We’ve had a lot of fun this Wine School semester sipping German Wines and we want to make sure that all of our pupils have taken in all of the German Wine 101 knowledge. So read below for some more knowledge.
German Wines is a world of discovery! From the many different grape varieties, to how hard it is to read German wine labels we want to break it down for you! The wide range of grape varieties cultivated in Germany is impressive, from “A,” as in Albalonga, to “Z,” as in Zweigeltrebe. (Read more on German grape varieties here)
History of Wine in Germany
On the steep slate and shale banks along the Mosel, the pristine, castle-crowned vineyards of the Rheingau or the rolling hills of Rheinhessen, Germany produces some of the world’s best, yet underrated wines.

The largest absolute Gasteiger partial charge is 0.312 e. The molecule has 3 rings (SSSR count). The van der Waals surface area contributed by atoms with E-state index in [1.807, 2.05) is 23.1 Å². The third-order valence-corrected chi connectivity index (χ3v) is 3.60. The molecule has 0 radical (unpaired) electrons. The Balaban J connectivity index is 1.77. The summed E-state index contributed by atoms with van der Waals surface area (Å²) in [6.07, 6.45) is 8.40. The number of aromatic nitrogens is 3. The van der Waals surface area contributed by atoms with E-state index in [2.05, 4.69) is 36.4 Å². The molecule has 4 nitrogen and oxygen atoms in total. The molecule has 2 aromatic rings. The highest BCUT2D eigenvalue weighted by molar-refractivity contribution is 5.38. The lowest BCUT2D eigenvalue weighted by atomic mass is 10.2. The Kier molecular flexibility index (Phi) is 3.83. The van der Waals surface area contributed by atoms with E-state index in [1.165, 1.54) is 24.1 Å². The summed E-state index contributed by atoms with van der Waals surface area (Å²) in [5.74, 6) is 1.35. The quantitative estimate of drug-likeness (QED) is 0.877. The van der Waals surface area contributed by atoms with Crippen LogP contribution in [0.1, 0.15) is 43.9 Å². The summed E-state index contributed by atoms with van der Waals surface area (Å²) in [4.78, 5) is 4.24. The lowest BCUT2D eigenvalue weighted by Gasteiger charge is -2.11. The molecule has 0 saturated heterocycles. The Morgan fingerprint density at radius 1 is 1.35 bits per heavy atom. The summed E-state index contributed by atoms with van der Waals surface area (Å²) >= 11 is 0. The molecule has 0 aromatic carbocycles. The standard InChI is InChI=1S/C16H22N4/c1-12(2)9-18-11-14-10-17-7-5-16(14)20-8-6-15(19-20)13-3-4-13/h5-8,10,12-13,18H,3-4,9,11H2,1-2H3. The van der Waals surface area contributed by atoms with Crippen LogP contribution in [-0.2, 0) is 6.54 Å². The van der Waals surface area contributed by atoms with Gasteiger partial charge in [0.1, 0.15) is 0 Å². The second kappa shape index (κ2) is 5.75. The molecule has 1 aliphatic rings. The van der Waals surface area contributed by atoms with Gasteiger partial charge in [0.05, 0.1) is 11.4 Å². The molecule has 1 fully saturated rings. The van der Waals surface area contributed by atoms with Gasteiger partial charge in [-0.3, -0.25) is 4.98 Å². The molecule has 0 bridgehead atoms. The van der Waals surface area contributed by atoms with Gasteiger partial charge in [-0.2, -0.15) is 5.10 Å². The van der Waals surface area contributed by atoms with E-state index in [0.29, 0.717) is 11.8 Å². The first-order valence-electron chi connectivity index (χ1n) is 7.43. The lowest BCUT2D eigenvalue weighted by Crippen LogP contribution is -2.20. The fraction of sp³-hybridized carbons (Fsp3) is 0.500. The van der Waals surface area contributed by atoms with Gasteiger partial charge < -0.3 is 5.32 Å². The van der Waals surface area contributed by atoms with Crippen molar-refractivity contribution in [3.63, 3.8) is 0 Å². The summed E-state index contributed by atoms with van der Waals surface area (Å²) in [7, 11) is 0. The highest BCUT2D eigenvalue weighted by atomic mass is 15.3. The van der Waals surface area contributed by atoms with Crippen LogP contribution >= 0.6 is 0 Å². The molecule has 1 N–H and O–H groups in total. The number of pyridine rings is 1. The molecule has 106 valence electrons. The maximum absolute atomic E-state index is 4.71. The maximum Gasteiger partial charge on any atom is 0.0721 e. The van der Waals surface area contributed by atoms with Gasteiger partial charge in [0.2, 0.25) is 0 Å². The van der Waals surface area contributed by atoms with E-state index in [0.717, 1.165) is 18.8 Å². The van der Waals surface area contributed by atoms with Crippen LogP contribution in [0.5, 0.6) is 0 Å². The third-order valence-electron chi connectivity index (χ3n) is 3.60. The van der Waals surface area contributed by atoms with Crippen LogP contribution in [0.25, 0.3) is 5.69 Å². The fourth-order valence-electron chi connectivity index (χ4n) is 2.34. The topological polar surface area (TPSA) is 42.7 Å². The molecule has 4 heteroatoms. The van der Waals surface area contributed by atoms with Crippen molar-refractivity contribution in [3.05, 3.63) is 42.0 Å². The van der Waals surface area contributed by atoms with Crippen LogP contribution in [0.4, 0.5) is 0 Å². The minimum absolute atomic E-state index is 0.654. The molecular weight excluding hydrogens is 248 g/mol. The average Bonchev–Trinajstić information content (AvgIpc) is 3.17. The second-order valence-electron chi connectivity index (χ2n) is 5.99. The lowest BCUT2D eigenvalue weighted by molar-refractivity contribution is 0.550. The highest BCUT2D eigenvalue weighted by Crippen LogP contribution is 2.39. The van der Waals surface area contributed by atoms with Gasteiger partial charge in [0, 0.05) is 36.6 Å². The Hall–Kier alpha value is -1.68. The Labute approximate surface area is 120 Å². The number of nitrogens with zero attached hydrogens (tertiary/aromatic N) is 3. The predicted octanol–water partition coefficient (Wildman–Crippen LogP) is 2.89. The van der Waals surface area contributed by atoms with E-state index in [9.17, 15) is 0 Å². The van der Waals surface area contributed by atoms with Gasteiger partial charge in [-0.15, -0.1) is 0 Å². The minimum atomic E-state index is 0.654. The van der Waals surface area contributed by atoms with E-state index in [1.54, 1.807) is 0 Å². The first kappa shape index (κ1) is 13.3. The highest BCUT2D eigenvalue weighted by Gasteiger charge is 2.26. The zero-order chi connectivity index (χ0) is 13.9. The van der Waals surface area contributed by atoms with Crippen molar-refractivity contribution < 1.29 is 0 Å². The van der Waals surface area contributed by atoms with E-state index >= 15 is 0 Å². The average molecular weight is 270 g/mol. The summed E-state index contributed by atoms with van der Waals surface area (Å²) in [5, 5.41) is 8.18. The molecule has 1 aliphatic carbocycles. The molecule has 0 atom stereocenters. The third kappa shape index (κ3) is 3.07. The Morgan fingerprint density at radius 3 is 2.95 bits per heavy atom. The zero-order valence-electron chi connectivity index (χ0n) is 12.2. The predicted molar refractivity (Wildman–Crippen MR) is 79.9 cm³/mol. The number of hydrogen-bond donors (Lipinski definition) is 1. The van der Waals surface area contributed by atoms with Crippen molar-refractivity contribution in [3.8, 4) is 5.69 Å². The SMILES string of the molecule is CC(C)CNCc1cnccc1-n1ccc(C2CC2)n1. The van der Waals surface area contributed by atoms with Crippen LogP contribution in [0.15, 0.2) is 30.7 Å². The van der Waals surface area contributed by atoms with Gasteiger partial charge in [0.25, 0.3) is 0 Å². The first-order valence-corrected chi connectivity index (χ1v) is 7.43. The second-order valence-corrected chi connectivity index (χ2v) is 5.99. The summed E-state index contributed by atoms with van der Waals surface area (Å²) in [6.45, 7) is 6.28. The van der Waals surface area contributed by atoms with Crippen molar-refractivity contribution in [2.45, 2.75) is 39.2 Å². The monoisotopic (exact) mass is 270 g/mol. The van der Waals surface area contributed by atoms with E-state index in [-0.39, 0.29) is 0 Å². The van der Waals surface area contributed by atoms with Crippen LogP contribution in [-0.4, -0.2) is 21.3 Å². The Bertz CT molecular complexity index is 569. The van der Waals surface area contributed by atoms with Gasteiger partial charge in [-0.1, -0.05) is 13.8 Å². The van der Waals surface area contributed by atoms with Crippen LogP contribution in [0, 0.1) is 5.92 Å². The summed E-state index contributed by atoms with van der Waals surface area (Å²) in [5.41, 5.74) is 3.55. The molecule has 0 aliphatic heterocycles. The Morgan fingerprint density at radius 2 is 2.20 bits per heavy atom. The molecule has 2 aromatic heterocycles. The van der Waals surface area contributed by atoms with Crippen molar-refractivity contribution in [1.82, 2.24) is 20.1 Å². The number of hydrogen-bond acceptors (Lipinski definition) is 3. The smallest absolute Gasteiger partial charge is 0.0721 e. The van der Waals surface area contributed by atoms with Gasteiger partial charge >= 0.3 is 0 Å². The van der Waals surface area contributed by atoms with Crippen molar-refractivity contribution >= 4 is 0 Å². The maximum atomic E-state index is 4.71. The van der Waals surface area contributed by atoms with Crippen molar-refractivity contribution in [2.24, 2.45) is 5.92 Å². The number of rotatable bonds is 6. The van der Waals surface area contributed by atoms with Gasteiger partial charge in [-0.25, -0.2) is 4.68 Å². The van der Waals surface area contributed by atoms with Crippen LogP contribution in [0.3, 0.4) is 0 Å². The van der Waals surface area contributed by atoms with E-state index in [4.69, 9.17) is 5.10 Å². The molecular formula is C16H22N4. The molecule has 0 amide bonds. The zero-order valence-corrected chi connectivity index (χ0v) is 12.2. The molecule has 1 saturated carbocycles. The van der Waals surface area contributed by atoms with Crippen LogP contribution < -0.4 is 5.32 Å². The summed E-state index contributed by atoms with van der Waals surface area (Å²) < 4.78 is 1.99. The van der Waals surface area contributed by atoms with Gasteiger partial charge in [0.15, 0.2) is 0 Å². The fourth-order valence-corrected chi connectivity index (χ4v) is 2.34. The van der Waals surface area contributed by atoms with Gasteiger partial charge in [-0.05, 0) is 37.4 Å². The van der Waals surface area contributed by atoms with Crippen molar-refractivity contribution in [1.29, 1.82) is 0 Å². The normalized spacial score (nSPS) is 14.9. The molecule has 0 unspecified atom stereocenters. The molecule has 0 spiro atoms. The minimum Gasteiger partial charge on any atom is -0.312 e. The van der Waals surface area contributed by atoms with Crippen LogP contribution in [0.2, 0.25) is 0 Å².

Germany has a history of winemaking that dates back to 100 B.C. when ancient Romans, who conquered the region, began producing wines on local soil. It was the Romans, who already recognized the potential of sites like the Piesporter Goldtröpfchen (little droplets of gold) and who cultivated grapes there. Researchers found a wine press at the base of Piesport that dates back to 400 A.D., which is the largest Roman wine press ever found north of the Alps (via: truly fine wine)
Terroir and Wine Production in Germany
hile many great wines are found around the globe, it is the unique terroir (microclimate, geography and geology of a small area) and traditional ecological production methods, which allows Germany to produce exceptional quality wines that are still some of the finest and affordable in the world.
Residing about as far north as grapes can be cultivated (49-51˚ N), Germany provides the ideal landscape for producing finicky but prized noble grape varietals, such as Riesling and Pinot Noir. There is no other country in the world where you can spend $20-30 on a bottle that can easily be aged for 20+ years.